Schools as a Protective Factor Against Exclusion
Schools must act as a protective factor against exclusion, promoting positive coexistence among students. In fact, according to the laws existing today, one of the functions that the educational system must fulfill is to implement interventions aimed at developing personal freedom:
- Personal freedom
Schools as a protective factor against exclusion
The Charter of Fundamental Rights of the European Union (2000), approved by the Nice European Council, dictates the following articles related to the perpetuation of human dignity and non-discrimination:
- “Article 1. Human dignity is inviolable. It shall be respected and protected.”
- “Article 21. Any discrimination based on sex, race, color, ethnic or social origin, genetic characteristics, language, religion or convictions, political or any other opinion, membership of a national minority, property, birth, disability, age, or sexual orientation is prohibited.”
Therefore, one of the areas where children and youth must have protection against exclusion is in school. Unfortunately, however, we have yet to fully achieve this. Many students experience loneliness, lack of understanding, and rejection from their peers during the school day. This is unacceptable!
“It’s not about having the right to be equal, but having the equal right to be different.”
The education system has to do everything possible to prevent these circumstances and intervene when necessary. It bears the responsibility of creating a climate that all students perceive as safe and welcoming.
Which students are most at risk of exclusion?
Some students, due to their personal characteristics or personal circumstances, are at greater risk of exclusion. Some of these groups are:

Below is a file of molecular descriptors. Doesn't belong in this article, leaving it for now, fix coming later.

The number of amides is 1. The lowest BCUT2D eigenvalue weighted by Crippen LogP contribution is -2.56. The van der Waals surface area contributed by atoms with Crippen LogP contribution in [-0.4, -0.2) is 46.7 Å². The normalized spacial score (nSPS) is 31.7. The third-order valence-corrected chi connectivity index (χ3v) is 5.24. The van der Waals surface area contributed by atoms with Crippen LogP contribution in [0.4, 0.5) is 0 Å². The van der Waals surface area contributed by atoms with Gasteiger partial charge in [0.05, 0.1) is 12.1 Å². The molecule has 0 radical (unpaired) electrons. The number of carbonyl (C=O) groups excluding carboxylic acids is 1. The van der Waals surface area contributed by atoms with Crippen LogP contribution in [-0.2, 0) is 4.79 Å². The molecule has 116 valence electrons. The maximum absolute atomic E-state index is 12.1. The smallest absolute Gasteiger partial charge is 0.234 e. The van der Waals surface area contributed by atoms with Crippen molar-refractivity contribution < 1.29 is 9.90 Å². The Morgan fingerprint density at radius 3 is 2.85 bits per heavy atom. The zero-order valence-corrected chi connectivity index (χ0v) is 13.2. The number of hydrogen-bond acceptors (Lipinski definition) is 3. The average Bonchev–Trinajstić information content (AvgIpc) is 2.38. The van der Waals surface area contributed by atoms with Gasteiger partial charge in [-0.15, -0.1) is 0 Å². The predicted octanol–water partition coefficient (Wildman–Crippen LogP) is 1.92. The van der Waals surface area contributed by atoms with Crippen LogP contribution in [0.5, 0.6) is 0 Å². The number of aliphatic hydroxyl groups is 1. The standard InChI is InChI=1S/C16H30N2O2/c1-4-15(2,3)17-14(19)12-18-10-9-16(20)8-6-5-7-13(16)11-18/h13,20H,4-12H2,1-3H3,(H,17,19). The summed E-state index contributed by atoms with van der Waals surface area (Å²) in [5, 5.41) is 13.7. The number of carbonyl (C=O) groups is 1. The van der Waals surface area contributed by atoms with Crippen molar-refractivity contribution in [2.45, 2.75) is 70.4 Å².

- Students with Special Educational Needs: They’re often excluded by their peers due to the fact that they present certain social, physical or learning difficulties, etc. In addition, they have a wide range of factors (physical vulnerability, challenges with social skills, or intolerant environments) that can increase the risk of rejection.
- Students with fewer economic resources: Children and young people from poor or low-income families may suffer school exclusion because of the type of clothing they wear, the way they speak, etc.
- Students of different races or cultures: Racial and cultural factors such as skin color, ethnicity, or cultural, political, or religious beliefs can lead to the marginalization of these students because peers perceive them as different.
- LGTBI students: Gay, lesbian, bisexual, transsexual, and intersex children and adolescents can suffer from unfair exclusion by their peers because they can’t comprehend non-heteronormative realities. What’s more, this group may experience rejection from their own family, without receiving any kind of support from them. Therefore, it’s very necessary that schools support LGTBI students, emphasizing the fact that what’s happening to them is nothing negative.
As teachers, we must pay special attention to the interactions of these groups of students to keep them safe from the possible rejection they may suffer.
In short, schools have a duty to take appropriate measures when necessary, with the purpose of reducing exclusion. This is of great relevance when it comes to achieving an inclusive school in which all types of students can develop successfully, academically, and personally.
“Inclusive education is the best solution for a school system that must respond to the needs of all its students.”